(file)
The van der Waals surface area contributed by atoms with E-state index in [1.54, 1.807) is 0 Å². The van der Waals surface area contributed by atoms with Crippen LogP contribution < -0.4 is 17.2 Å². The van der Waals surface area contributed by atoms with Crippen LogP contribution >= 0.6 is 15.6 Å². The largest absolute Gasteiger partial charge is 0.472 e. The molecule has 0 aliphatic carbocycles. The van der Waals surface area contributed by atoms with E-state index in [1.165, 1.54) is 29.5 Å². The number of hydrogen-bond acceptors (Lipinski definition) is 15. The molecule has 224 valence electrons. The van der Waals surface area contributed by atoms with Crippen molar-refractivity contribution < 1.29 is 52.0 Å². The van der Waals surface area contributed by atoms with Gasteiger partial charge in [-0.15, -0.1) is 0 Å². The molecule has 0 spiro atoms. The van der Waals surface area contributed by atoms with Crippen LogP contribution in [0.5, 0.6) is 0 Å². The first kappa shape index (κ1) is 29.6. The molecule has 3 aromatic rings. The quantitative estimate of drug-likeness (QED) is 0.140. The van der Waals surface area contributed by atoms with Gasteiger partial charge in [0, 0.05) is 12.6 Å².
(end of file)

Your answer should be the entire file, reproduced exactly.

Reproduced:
The van der Waals surface area contributed by atoms with E-state index in [1.54, 1.807) is 0 Å². The van der Waals surface area contributed by atoms with Crippen LogP contribution < -0.4 is 17.2 Å². The van der Waals surface area contributed by atoms with Crippen LogP contribution >= 0.6 is 15.6 Å². The largest absolute Gasteiger partial charge is 0.472 e. The molecule has 0 aliphatic carbocycles. The van der Waals surface area contributed by atoms with E-state index in [1.165, 1.54) is 29.5 Å². The number of hydrogen-bond acceptors (Lipinski definition) is 15. The molecule has 224 valence electrons. The van der Waals surface area contributed by atoms with Crippen molar-refractivity contribution < 1.29 is 52.0 Å². The van der Waals surface area contributed by atoms with Gasteiger partial charge in [-0.15, -0.1) is 0 Å². The molecule has 0 spiro atoms. The van der Waals surface area contributed by atoms with Crippen LogP contribution in [0.5, 0.6) is 0 Å². The first kappa shape index (κ1) is 29.6. The molecule has 3 aromatic rings. The quantitative estimate of drug-likeness (QED) is 0.140. The van der Waals surface area contributed by atoms with Gasteiger partial charge in [0, 0.05) is 12.6 Å².